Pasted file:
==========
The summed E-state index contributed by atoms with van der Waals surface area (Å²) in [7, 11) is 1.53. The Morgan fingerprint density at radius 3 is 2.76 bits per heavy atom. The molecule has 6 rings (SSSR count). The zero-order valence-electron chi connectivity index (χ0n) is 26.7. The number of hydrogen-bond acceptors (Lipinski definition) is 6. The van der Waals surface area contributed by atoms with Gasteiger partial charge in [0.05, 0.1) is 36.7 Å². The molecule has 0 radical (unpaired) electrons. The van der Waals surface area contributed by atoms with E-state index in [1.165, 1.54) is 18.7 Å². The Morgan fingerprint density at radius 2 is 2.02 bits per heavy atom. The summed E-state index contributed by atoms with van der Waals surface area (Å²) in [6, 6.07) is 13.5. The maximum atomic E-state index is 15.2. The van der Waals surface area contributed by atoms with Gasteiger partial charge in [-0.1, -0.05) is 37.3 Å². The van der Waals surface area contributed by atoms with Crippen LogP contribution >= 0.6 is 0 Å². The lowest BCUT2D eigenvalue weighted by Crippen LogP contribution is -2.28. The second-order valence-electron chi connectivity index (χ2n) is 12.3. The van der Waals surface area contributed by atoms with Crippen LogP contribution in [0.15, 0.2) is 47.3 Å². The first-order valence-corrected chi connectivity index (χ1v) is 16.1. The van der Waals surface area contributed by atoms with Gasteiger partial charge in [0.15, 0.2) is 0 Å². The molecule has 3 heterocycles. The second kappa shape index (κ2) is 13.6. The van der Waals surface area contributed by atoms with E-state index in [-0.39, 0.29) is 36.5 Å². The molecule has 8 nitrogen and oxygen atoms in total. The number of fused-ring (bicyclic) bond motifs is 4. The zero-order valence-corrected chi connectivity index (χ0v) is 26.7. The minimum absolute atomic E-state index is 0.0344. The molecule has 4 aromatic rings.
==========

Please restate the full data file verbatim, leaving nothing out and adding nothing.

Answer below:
The summed E-state index contributed by atoms with van der Waals surface area (Å²) in [7, 11) is 1.53. The Morgan fingerprint density at radius 3 is 2.76 bits per heavy atom. The molecule has 6 rings (SSSR count). The zero-order valence-electron chi connectivity index (χ0n) is 26.7. The number of hydrogen-bond acceptors (Lipinski definition) is 6. The van der Waals surface area contributed by atoms with Gasteiger partial charge in [0.05, 0.1) is 36.7 Å². The molecule has 0 radical (unpaired) electrons. The van der Waals surface area contributed by atoms with E-state index in [1.165, 1.54) is 18.7 Å². The Morgan fingerprint density at radius 2 is 2.02 bits per heavy atom. The summed E-state index contributed by atoms with van der Waals surface area (Å²) in [6, 6.07) is 13.5. The maximum atomic E-state index is 15.2. The van der Waals surface area contributed by atoms with Gasteiger partial charge in [-0.1, -0.05) is 37.3 Å². The van der Waals surface area contributed by atoms with Crippen LogP contribution >= 0.6 is 0 Å². The lowest BCUT2D eigenvalue weighted by Crippen LogP contribution is -2.28. The second-order valence-electron chi connectivity index (χ2n) is 12.3. The van der Waals surface area contributed by atoms with Crippen LogP contribution in [0.15, 0.2) is 47.3 Å². The first-order valence-corrected chi connectivity index (χ1v) is 16.1. The van der Waals surface area contributed by atoms with Gasteiger partial charge in [0.15, 0.2) is 0 Å². The molecule has 3 heterocycles. The second kappa shape index (κ2) is 13.6. The van der Waals surface area contributed by atoms with E-state index in [-0.39, 0.29) is 36.5 Å². The molecule has 8 nitrogen and oxygen atoms in total. The number of fused-ring (bicyclic) bond motifs is 4. The zero-order valence-corrected chi connectivity index (χ0v) is 26.7. The minimum absolute atomic E-state index is 0.0344. The molecule has 4 aromatic rings.